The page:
You are here

11 July 2018

A Bright-Line Trap for the Unwary

The Bright-Line Test, introduced into New Zealand’s tax legislation in October 2015, has been described by a number of commentators as a quasi-Capital Gains Tax on land. The rules were intended to slow speculation by investors and take some heat out of the property market.

Many people will be aware that a property purchased for use as their “main home” is generally not subject to the Bright-Line Test.  But, there are situations where Purchasers buying a house to live in themselves might inadvertently be caught out by the new rules.

For example, the purchase of a property under a “house and land” package, or an apartment “off the plans”, which is later settled by a Family Trust or other entity nominated by the original Purchaser, can lead to unintended tax consequences.  There is a little known but important provision in the rules which says that a “nomination” is deemed to be a disposal, or sale, of the property.  This is because the start date for calculating the Bright-Line Tax timeframe on these “off the plans” agreements is the date of the original agreement, not the date of registration of the transfer, as it is for a standard purchase.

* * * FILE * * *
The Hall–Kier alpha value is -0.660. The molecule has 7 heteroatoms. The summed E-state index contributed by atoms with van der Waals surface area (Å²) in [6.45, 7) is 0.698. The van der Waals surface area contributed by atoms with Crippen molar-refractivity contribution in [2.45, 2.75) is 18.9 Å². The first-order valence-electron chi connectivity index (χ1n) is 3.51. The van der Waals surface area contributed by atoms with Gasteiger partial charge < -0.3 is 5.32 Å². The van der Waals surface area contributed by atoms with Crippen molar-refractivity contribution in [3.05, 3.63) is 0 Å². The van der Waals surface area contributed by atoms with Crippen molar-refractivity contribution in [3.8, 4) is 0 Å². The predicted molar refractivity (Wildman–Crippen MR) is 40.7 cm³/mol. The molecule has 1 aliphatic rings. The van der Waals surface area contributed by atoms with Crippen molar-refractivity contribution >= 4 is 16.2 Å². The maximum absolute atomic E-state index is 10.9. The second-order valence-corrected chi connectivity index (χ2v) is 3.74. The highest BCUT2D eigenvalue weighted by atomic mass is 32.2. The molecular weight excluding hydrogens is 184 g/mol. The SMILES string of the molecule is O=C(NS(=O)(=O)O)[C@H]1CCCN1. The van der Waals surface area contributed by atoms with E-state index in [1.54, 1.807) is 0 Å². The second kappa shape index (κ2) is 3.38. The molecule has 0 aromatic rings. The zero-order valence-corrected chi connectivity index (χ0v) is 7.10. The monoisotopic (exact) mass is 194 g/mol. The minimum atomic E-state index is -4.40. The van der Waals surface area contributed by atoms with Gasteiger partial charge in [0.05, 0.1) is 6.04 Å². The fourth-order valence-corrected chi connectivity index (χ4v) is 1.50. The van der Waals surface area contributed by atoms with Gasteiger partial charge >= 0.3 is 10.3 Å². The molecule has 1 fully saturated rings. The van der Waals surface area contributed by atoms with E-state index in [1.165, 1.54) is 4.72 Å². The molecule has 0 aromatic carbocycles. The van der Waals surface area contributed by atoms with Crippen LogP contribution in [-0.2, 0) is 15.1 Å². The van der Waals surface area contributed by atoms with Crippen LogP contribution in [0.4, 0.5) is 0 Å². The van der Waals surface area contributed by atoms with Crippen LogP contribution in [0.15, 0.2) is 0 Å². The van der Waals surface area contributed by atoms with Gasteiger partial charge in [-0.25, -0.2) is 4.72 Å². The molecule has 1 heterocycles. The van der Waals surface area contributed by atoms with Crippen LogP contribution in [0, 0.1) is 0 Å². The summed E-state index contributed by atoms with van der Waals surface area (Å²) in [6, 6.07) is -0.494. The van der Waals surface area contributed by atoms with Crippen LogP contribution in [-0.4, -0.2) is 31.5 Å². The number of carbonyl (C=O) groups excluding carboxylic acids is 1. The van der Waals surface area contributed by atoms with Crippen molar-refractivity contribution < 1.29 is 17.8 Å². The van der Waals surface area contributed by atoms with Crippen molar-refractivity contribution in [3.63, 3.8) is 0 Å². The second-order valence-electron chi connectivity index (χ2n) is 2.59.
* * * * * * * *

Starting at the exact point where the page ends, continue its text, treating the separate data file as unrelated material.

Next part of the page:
Therefore, if nomination occurs after the date of the agreement and within the Bright-Line Test timeframes, the IRD will deem the nomination a disposal by the original Purchaser.  As such any gain occurring between the original agreement date and the nomination date becomes taxable.

The trap arises because agreements to purchase property under construction will often have the settlement date determined by either the date on which a new title is created, or the Code Compliance Certificate is issued by Council, or both.  There may be a significant wait period for these documents during which there will more than likely be an increase in value, and because the new house or apartment has never been occupied, the main home exemption is not available.  Therefore, the increase in value will be taxable.

Our message is that if you are considering the purchase of either a “house and land” package or an “off the plans” apartment or unit, make sure you discuss your plans with your lawyer and tax adviser early on to avoid being caught out unnecessarily.

 

The above information is of a general nature only. You should contact our firm for advice relating to your specific circumstances.

 

Mark Bond

About Mark Bond

Mark is a member of our Property Team. He assists clients with various residential and commercial property transactions, including associated company and trust structuring.

View all posts by Mark Bond